The following warnings appeared in a 2002 Bush administration memorandum:
• "US could fail to find WMD on the ground in Iraq."
"Post-Saddam stabilization and reconstruction efforts by the United States could take not two to four years, but eight to ten years."
"Iraq could experience ethnic strife among Kurds, Sunnis, and Shia…"
The author? It was Donald Rumsfeld, former United States Secretary of Defense, in a powerful analysis of the downsides of going to war in Iraq. Why then, did one of the decade’s most important foreign policy decisions go the other way?
Douglas J. Feith, former United States Undersecretary of Defense for Policy (2001 – 2005), joins us tonight to discuss the dynamics of the first Bush term, and how we make foreign policy decisions- Ford Hall Forum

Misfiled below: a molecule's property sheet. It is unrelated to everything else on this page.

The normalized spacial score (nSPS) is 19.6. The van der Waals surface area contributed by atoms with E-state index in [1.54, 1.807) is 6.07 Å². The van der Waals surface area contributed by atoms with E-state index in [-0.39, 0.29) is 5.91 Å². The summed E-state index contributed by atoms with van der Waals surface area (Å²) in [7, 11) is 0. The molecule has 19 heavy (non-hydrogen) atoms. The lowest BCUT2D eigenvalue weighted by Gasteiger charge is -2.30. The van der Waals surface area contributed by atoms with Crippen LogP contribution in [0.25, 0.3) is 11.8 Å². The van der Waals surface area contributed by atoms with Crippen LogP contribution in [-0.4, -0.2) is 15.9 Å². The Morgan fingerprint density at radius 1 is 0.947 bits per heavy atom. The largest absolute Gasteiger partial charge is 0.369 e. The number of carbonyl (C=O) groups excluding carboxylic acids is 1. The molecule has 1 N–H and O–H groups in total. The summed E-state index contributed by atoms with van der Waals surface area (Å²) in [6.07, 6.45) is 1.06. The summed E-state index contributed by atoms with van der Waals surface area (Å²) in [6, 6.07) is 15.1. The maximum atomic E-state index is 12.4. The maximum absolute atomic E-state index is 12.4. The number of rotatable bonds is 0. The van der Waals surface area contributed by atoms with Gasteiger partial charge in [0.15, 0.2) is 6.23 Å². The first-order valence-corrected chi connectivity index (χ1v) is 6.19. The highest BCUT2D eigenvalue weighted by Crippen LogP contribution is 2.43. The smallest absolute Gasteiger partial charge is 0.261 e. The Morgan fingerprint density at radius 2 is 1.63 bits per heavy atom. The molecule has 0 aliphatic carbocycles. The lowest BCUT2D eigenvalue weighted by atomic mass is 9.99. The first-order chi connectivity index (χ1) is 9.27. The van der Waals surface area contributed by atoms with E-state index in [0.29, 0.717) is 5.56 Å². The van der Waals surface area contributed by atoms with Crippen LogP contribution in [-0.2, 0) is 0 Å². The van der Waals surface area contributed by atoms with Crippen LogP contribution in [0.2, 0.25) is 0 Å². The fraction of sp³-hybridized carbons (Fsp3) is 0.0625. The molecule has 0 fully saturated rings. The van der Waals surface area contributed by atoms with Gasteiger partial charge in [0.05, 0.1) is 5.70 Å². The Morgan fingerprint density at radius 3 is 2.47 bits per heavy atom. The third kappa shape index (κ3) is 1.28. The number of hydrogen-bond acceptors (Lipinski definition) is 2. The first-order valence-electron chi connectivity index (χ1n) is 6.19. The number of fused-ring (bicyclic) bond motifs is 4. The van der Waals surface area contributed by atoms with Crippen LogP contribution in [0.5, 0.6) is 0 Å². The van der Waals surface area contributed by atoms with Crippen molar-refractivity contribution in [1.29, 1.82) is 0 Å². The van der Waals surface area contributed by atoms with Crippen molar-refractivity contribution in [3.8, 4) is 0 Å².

Jules Crittenden is a Boston Herald city editor and columnist who has reported on politics, crime, science, foreign affairs, and maritime and military matters in the United States, Asia, the Balkans and the Middle East.
Douglas J. Feith served as the Under-Secretary of Defense for Policy for United States President George W. Bush from July 2001 until he resigned from his position effective August 8, 2005.
Feith's official responsibilities included the formulation of defense planning guidance and forces policy, United States Department of Defense (DoD) relations with foreign countries, and the DoD's role in U.S. Government inter-agency policymaking.